images-2From the time I was 9 to about 13, my mother worked shifts at the hosiery factory and couldn’t afford a sitter.  When she was on days — or when she was sleeping days because she was on nights — my babysitters were the TV and books checked out of the library.  Sometimes the books were inappropriate, and the librarian would give me the eye at the check out counter.  If she pressed me, I’d lie and say my mother had asked me bring them home for her.  That’s how I found the Harlequin romances and Danielle Steele and Sidney Sheldon.  The TV shows that kept me company weren’t always that appropriate either — remember Love, American Style? — but that’s what happens when nobody’s home.

My afternoons were filled with kid stuff: Gilligan’s Island, The Brady Bunch, The Partridge Family.  But during my summers alone, morning TV played reruns of adult-themed shows like All In The Family.  My favorite, by far, was One Day at a Time.  Bonnie Franklin played Ann Romano, a spunky, single, working mom in a rundown apartment  raising willful daughters, one of whom was a brown-haired, basketball playing, tomboy just like me.  Or so it seemed at the time.  I never missed an episode and watched the reruns for years afterward.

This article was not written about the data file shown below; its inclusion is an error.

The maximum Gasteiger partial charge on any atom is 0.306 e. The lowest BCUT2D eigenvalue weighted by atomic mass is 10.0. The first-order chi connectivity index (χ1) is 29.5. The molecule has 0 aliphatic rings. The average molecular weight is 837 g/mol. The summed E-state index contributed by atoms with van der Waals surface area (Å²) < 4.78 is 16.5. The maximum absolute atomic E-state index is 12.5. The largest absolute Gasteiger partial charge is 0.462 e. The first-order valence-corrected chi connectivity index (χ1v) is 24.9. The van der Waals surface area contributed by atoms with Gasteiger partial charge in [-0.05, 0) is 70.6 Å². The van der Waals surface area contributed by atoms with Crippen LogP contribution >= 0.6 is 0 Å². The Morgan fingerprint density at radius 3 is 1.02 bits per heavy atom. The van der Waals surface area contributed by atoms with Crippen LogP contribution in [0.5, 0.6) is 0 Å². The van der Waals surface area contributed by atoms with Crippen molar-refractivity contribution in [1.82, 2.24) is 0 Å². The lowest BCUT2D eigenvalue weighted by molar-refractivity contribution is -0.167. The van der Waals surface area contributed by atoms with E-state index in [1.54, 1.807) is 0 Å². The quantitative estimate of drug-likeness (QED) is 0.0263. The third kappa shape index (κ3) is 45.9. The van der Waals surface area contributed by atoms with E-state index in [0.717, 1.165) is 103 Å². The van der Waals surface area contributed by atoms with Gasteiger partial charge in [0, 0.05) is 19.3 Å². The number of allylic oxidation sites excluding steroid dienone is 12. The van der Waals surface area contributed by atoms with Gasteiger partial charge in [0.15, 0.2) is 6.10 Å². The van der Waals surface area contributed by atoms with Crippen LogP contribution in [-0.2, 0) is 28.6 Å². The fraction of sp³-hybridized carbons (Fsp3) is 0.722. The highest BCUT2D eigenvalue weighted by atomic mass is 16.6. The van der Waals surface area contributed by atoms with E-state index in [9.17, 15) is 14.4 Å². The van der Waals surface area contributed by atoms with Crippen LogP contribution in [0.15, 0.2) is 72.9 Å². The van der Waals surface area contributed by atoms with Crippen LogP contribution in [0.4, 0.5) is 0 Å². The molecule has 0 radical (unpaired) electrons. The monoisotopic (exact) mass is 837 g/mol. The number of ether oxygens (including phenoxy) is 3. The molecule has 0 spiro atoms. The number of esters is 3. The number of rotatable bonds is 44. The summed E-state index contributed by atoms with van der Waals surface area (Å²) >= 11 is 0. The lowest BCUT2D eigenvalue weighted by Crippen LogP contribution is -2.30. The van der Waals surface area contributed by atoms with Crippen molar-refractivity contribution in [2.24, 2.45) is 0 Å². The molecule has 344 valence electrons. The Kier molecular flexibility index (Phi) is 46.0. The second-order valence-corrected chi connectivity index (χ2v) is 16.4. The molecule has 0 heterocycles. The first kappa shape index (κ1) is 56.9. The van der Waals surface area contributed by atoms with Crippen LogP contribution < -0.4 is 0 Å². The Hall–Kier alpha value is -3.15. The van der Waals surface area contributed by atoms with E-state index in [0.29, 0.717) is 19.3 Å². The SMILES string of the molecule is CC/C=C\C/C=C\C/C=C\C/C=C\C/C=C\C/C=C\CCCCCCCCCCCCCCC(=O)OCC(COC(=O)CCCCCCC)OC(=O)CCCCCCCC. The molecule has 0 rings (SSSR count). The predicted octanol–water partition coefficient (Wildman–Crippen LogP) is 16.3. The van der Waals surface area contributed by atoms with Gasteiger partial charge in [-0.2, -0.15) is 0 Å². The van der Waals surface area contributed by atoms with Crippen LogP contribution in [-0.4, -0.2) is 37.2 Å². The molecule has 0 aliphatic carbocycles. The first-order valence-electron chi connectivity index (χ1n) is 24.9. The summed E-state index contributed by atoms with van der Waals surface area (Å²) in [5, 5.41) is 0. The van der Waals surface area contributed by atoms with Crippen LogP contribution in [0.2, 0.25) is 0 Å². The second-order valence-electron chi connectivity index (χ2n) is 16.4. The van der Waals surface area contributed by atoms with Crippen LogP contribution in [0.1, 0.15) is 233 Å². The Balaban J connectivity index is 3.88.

Looking back I can see how much I was comforted by the show’s premise.  I didn’t know any other girls with a single mom, and I identified completely with their circumstances and their problems, with their underlying love for each other even with all the yelling, with the lessons they were constantly learning as an all-female house in a world dominated by men.  I held tight to the story of their constant, if fictional, survival.

I read today that Bonnie Franklin has died.  Pancreatic cancer.  Age 69.  Rest in peace, Bonnie — and thank you for your Ann Romano.  Somewhere there’s music playing.

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